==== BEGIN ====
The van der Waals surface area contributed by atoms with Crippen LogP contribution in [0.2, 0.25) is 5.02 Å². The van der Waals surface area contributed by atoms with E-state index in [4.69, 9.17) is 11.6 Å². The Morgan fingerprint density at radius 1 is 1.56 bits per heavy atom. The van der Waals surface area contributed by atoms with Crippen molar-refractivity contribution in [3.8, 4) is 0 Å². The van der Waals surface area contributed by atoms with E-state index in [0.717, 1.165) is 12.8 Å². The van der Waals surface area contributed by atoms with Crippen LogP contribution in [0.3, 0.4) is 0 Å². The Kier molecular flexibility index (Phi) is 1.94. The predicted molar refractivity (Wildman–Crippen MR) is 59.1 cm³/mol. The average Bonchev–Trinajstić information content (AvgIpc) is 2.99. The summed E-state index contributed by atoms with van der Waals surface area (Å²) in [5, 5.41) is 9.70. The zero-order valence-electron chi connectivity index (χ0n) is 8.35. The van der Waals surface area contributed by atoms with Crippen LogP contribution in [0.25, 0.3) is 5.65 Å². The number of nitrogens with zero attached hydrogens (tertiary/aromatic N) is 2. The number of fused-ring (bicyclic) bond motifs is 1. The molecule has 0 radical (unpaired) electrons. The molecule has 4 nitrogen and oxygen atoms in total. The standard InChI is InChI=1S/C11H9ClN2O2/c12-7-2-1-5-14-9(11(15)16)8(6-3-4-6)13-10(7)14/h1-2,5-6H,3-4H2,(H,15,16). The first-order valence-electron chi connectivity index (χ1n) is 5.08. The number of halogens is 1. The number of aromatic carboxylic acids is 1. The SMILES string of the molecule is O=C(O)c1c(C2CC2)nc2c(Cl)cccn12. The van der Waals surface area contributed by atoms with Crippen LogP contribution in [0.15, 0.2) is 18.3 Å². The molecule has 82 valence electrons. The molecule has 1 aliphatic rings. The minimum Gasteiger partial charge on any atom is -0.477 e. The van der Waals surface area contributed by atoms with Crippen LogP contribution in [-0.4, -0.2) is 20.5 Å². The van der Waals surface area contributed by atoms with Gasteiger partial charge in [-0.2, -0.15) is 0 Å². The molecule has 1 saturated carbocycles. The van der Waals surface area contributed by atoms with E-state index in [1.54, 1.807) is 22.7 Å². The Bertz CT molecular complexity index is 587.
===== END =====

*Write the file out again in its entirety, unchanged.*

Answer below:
The van der Waals surface area contributed by atoms with Crippen LogP contribution in [0.2, 0.25) is 5.02 Å². The van der Waals surface area contributed by atoms with E-state index in [4.69, 9.17) is 11.6 Å². The Morgan fingerprint density at radius 1 is 1.56 bits per heavy atom. The van der Waals surface area contributed by atoms with Crippen molar-refractivity contribution in [3.8, 4) is 0 Å². The van der Waals surface area contributed by atoms with E-state index in [0.717, 1.165) is 12.8 Å². The van der Waals surface area contributed by atoms with Crippen LogP contribution in [0.3, 0.4) is 0 Å². The Kier molecular flexibility index (Phi) is 1.94. The predicted molar refractivity (Wildman–Crippen MR) is 59.1 cm³/mol. The average Bonchev–Trinajstić information content (AvgIpc) is 2.99. The summed E-state index contributed by atoms with van der Waals surface area (Å²) in [5, 5.41) is 9.70. The zero-order valence-electron chi connectivity index (χ0n) is 8.35. The van der Waals surface area contributed by atoms with Crippen LogP contribution in [0.25, 0.3) is 5.65 Å². The number of nitrogens with zero attached hydrogens (tertiary/aromatic N) is 2. The number of fused-ring (bicyclic) bond motifs is 1. The molecule has 0 radical (unpaired) electrons. The molecule has 4 nitrogen and oxygen atoms in total. The standard InChI is InChI=1S/C11H9ClN2O2/c12-7-2-1-5-14-9(11(15)16)8(6-3-4-6)13-10(7)14/h1-2,5-6H,3-4H2,(H,15,16). The first-order valence-electron chi connectivity index (χ1n) is 5.08. The number of halogens is 1. The number of aromatic carboxylic acids is 1. The SMILES string of the molecule is O=C(O)c1c(C2CC2)nc2c(Cl)cccn12. The van der Waals surface area contributed by atoms with Crippen LogP contribution in [0.15, 0.2) is 18.3 Å². The molecule has 82 valence electrons. The molecule has 1 aliphatic rings. The minimum Gasteiger partial charge on any atom is -0.477 e. The van der Waals surface area contributed by atoms with Crippen LogP contribution in [-0.4, -0.2) is 20.5 Å². The van der Waals surface area contributed by atoms with Gasteiger partial charge in [-0.2, -0.15) is 0 Å². The molecule has 1 saturated carbocycles. The van der Waals surface area contributed by atoms with E-state index in [1.54, 1.807) is 22.7 Å². The Bertz CT molecular complexity index is 587.